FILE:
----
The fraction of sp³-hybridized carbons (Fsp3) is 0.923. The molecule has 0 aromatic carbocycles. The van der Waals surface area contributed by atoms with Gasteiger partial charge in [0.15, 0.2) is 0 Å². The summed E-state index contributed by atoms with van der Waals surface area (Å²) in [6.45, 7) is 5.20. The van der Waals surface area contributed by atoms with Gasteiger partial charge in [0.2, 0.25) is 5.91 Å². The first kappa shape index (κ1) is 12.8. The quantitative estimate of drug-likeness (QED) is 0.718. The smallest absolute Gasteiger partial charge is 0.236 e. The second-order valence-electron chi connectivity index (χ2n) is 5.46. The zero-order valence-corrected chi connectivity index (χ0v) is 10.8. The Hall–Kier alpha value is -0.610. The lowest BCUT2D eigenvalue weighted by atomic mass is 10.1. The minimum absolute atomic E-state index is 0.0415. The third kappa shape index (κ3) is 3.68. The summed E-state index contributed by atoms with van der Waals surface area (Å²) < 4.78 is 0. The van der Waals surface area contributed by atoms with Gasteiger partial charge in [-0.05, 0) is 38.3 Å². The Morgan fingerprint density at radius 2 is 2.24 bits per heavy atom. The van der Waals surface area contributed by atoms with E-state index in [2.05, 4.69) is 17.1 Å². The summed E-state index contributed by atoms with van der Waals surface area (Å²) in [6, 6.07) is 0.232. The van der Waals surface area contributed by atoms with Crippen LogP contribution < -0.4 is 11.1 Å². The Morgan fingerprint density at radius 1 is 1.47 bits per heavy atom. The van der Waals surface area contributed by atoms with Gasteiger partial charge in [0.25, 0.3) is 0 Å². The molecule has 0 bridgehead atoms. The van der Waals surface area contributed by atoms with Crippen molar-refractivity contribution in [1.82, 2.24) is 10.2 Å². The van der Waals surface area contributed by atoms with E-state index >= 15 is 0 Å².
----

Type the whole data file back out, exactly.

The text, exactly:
The fraction of sp³-hybridized carbons (Fsp3) is 0.923. The molecule has 0 aromatic carbocycles. The van der Waals surface area contributed by atoms with Gasteiger partial charge in [0.15, 0.2) is 0 Å². The summed E-state index contributed by atoms with van der Waals surface area (Å²) in [6.45, 7) is 5.20. The van der Waals surface area contributed by atoms with Gasteiger partial charge in [0.2, 0.25) is 5.91 Å². The first kappa shape index (κ1) is 12.8. The quantitative estimate of drug-likeness (QED) is 0.718. The smallest absolute Gasteiger partial charge is 0.236 e. The second-order valence-electron chi connectivity index (χ2n) is 5.46. The zero-order valence-corrected chi connectivity index (χ0v) is 10.8. The Hall–Kier alpha value is -0.610. The lowest BCUT2D eigenvalue weighted by atomic mass is 10.1. The minimum absolute atomic E-state index is 0.0415. The third kappa shape index (κ3) is 3.68. The summed E-state index contributed by atoms with van der Waals surface area (Å²) < 4.78 is 0. The van der Waals surface area contributed by atoms with Gasteiger partial charge in [-0.05, 0) is 38.3 Å². The Morgan fingerprint density at radius 2 is 2.24 bits per heavy atom. The van der Waals surface area contributed by atoms with E-state index in [2.05, 4.69) is 17.1 Å². The summed E-state index contributed by atoms with van der Waals surface area (Å²) in [6, 6.07) is 0.232. The van der Waals surface area contributed by atoms with Crippen LogP contribution < -0.4 is 11.1 Å². The Morgan fingerprint density at radius 1 is 1.47 bits per heavy atom. The van der Waals surface area contributed by atoms with Gasteiger partial charge in [0.25, 0.3) is 0 Å². The molecule has 0 bridgehead atoms. The van der Waals surface area contributed by atoms with Crippen molar-refractivity contribution in [1.82, 2.24) is 10.2 Å². The van der Waals surface area contributed by atoms with E-state index >= 15 is 0 Å².